Wednesday, May 11, 2016

Quantum Night by Robert J. Sawyer

This one had some really interesting things to say about the nature of consciousness, and how it is dependent on a quantum state in the microtubules within our neurons. A college professor realizes late in life that the psychological testing he submitted to as a student has had some serious repercussions in his life, including turning him into a psychopath for a time, and causing him to lose six months of his memories.

The "thriller" portion of the book relates how he digs up all of the secrets about his past, the experiments, and other dangerous ideas.

It turns out, according to Sawyer, that approximately 1 in 7 people in the world are actually really conscious, think about their lives, reflect on the consequences of their actions, while 2 in 7 are psychopaths, with varying degrees of evil intent, ranging from the ruthless business man to the brutal dictator (not surprisingly, most of the politicians of the world fall into this category), and the final 4 in 7 - four billion of them, are what he calls "p-zeds" - basically thoughtless, herd-following automatons.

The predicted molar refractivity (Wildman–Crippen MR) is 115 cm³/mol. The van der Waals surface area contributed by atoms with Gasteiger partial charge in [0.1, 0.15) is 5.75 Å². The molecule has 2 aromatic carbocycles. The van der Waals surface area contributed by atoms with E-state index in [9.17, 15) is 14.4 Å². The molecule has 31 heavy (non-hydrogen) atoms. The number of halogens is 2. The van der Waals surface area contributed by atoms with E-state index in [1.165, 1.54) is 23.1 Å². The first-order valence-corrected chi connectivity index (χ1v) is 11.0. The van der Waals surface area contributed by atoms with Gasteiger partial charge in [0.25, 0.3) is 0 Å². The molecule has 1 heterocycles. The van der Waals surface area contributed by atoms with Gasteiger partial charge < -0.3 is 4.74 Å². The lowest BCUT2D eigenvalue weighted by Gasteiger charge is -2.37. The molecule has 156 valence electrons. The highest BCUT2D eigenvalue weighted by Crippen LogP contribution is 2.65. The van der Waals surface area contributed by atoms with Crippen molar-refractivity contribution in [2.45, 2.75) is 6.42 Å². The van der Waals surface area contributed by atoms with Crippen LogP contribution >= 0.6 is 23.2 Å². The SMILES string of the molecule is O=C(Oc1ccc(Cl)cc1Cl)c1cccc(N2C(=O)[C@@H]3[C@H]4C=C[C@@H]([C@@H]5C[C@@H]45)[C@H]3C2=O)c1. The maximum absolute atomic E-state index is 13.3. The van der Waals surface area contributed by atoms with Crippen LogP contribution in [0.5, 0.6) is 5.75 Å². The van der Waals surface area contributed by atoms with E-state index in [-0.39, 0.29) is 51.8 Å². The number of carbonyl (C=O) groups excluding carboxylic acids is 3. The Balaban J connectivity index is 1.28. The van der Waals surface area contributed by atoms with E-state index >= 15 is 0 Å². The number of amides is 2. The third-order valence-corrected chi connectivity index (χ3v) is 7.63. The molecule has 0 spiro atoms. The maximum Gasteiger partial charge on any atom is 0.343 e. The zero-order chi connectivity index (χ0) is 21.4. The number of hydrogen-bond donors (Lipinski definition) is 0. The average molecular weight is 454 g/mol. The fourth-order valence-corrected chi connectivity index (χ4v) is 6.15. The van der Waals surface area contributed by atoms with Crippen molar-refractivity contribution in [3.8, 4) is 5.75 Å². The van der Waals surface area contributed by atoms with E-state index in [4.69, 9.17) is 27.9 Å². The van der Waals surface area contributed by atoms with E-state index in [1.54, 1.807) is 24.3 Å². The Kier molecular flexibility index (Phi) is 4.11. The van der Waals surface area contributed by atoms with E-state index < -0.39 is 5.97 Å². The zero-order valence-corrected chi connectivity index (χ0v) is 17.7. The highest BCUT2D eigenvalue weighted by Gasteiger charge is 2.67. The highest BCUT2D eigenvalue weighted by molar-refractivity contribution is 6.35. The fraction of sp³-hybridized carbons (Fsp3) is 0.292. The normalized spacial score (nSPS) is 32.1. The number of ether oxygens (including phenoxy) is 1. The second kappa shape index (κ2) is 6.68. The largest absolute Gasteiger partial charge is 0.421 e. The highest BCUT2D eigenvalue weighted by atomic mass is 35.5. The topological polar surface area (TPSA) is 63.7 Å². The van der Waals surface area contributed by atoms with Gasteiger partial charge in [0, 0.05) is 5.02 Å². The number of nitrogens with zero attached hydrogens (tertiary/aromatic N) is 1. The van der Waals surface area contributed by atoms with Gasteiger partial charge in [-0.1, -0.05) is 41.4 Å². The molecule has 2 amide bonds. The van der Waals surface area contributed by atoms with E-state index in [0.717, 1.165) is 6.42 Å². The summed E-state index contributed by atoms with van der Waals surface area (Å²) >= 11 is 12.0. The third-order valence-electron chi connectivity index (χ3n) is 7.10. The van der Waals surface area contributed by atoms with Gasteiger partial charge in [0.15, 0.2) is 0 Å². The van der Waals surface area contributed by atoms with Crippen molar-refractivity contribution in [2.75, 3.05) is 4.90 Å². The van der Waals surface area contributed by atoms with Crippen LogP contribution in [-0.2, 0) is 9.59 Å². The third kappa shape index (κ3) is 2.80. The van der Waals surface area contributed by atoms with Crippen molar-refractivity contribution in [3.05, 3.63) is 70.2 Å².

This theory explains a lot, eh?

Anyway, once we get to this point, and find out due to the results of another experiment performed by our protagonist and his girlfriend, a physicist, which brings her brother out of a coma and shifts his mental state from one category to another, it is inevitable that they are going to use the technology to bring peace and justice to the world, especially when the psychopaths in power in the U.S. and Russia bring the world to the brink of nuclear catastrophe.

Sawyer, as always, tells a tale guaranteed to amuse for a few hours.

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